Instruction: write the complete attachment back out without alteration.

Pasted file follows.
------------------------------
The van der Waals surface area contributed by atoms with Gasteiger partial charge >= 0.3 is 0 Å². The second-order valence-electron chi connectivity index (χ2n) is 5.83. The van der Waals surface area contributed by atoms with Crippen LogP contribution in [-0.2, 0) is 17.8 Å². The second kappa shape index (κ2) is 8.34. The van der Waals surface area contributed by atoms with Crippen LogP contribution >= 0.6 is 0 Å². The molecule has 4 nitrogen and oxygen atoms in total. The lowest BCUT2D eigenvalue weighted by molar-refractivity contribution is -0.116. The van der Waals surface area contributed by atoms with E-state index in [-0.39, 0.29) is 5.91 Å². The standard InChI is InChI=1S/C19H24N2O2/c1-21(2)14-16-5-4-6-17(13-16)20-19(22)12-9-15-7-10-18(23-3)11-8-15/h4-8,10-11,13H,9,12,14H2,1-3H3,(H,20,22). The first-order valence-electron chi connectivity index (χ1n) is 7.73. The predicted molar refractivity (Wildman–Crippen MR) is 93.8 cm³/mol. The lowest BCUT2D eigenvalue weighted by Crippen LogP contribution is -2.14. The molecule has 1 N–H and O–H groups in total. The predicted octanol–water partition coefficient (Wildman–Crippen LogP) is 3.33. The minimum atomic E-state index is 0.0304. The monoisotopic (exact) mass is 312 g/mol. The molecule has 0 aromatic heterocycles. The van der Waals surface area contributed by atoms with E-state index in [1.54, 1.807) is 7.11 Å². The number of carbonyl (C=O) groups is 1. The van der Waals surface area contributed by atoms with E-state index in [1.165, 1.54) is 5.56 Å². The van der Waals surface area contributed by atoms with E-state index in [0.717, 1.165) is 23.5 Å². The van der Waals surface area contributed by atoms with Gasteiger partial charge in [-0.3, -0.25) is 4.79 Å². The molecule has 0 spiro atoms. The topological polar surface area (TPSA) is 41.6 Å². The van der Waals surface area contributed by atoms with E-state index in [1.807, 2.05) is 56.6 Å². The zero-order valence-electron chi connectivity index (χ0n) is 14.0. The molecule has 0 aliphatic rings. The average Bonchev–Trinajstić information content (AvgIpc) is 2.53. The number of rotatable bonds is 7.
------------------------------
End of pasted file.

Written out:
The van der Waals surface area contributed by atoms with Gasteiger partial charge >= 0.3 is 0 Å². The second-order valence-electron chi connectivity index (χ2n) is 5.83. The van der Waals surface area contributed by atoms with Crippen LogP contribution in [-0.2, 0) is 17.8 Å². The second kappa shape index (κ2) is 8.34. The van der Waals surface area contributed by atoms with Crippen LogP contribution >= 0.6 is 0 Å². The molecule has 4 nitrogen and oxygen atoms in total. The lowest BCUT2D eigenvalue weighted by molar-refractivity contribution is -0.116. The van der Waals surface area contributed by atoms with E-state index in [-0.39, 0.29) is 5.91 Å². The standard InChI is InChI=1S/C19H24N2O2/c1-21(2)14-16-5-4-6-17(13-16)20-19(22)12-9-15-7-10-18(23-3)11-8-15/h4-8,10-11,13H,9,12,14H2,1-3H3,(H,20,22). The first-order valence-electron chi connectivity index (χ1n) is 7.73. The predicted molar refractivity (Wildman–Crippen MR) is 93.8 cm³/mol. The lowest BCUT2D eigenvalue weighted by Crippen LogP contribution is -2.14. The molecule has 1 N–H and O–H groups in total. The predicted octanol–water partition coefficient (Wildman–Crippen LogP) is 3.33. The minimum atomic E-state index is 0.0304. The monoisotopic (exact) mass is 312 g/mol. The molecule has 0 aromatic heterocycles. The van der Waals surface area contributed by atoms with E-state index in [1.54, 1.807) is 7.11 Å². The number of carbonyl (C=O) groups is 1. The van der Waals surface area contributed by atoms with E-state index in [1.165, 1.54) is 5.56 Å². The van der Waals surface area contributed by atoms with E-state index in [0.717, 1.165) is 23.5 Å². The van der Waals surface area contributed by atoms with Gasteiger partial charge in [-0.3, -0.25) is 4.79 Å². The molecule has 0 spiro atoms. The topological polar surface area (TPSA) is 41.6 Å². The van der Waals surface area contributed by atoms with E-state index in [1.807, 2.05) is 56.6 Å². The zero-order valence-electron chi connectivity index (χ0n) is 14.0. The molecule has 0 aliphatic rings. The average Bonchev–Trinajstić information content (AvgIpc) is 2.53. The number of rotatable bonds is 7.